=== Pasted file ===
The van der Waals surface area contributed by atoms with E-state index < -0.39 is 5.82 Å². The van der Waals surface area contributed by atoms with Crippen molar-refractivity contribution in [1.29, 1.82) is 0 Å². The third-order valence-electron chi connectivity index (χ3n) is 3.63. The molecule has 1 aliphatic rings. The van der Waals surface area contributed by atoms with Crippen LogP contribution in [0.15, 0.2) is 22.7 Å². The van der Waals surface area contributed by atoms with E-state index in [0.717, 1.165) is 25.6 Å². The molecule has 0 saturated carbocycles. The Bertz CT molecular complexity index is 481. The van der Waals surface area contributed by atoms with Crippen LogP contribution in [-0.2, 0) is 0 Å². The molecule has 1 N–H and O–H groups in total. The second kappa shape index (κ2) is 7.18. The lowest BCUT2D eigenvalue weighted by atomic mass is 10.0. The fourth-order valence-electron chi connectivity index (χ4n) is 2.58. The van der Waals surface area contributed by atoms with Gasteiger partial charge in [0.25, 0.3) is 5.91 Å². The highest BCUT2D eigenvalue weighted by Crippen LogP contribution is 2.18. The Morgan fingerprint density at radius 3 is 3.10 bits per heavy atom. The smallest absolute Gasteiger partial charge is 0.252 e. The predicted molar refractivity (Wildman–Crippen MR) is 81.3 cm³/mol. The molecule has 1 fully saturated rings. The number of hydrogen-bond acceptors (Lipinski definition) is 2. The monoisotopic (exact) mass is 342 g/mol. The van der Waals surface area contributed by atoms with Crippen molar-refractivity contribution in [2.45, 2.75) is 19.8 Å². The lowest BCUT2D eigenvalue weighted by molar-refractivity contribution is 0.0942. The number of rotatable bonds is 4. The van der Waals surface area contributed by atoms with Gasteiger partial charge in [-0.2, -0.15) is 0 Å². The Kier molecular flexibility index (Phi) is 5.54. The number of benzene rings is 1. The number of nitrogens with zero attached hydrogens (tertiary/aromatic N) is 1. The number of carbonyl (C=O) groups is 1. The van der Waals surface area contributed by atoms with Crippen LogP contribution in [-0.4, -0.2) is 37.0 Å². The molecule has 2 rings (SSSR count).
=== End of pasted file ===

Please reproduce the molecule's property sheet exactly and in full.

The van der Waals surface area contributed by atoms with E-state index < -0.39 is 5.82 Å². The van der Waals surface area contributed by atoms with Crippen molar-refractivity contribution in [1.29, 1.82) is 0 Å². The third-order valence-electron chi connectivity index (χ3n) is 3.63. The molecule has 1 aliphatic rings. The van der Waals surface area contributed by atoms with Crippen LogP contribution in [0.15, 0.2) is 22.7 Å². The van der Waals surface area contributed by atoms with E-state index in [0.717, 1.165) is 25.6 Å². The molecule has 0 saturated carbocycles. The Bertz CT molecular complexity index is 481. The van der Waals surface area contributed by atoms with Crippen LogP contribution in [-0.2, 0) is 0 Å². The molecule has 1 N–H and O–H groups in total. The second kappa shape index (κ2) is 7.18. The lowest BCUT2D eigenvalue weighted by atomic mass is 10.0. The fourth-order valence-electron chi connectivity index (χ4n) is 2.58. The van der Waals surface area contributed by atoms with Gasteiger partial charge in [0.25, 0.3) is 5.91 Å². The highest BCUT2D eigenvalue weighted by Crippen LogP contribution is 2.18. The Morgan fingerprint density at radius 3 is 3.10 bits per heavy atom. The smallest absolute Gasteiger partial charge is 0.252 e. The predicted molar refractivity (Wildman–Crippen MR) is 81.3 cm³/mol. The molecule has 1 fully saturated rings. The number of hydrogen-bond acceptors (Lipinski definition) is 2. The monoisotopic (exact) mass is 342 g/mol. The van der Waals surface area contributed by atoms with Crippen molar-refractivity contribution in [2.45, 2.75) is 19.8 Å². The lowest BCUT2D eigenvalue weighted by molar-refractivity contribution is 0.0942. The number of rotatable bonds is 4. The van der Waals surface area contributed by atoms with Gasteiger partial charge in [-0.2, -0.15) is 0 Å². The Kier molecular flexibility index (Phi) is 5.54. The number of benzene rings is 1. The number of nitrogens with zero attached hydrogens (tertiary/aromatic N) is 1. The number of carbonyl (C=O) groups is 1. The van der Waals surface area contributed by atoms with Crippen LogP contribution in [-0.4, -0.2) is 37.0 Å². The molecule has 2 rings (SSSR count).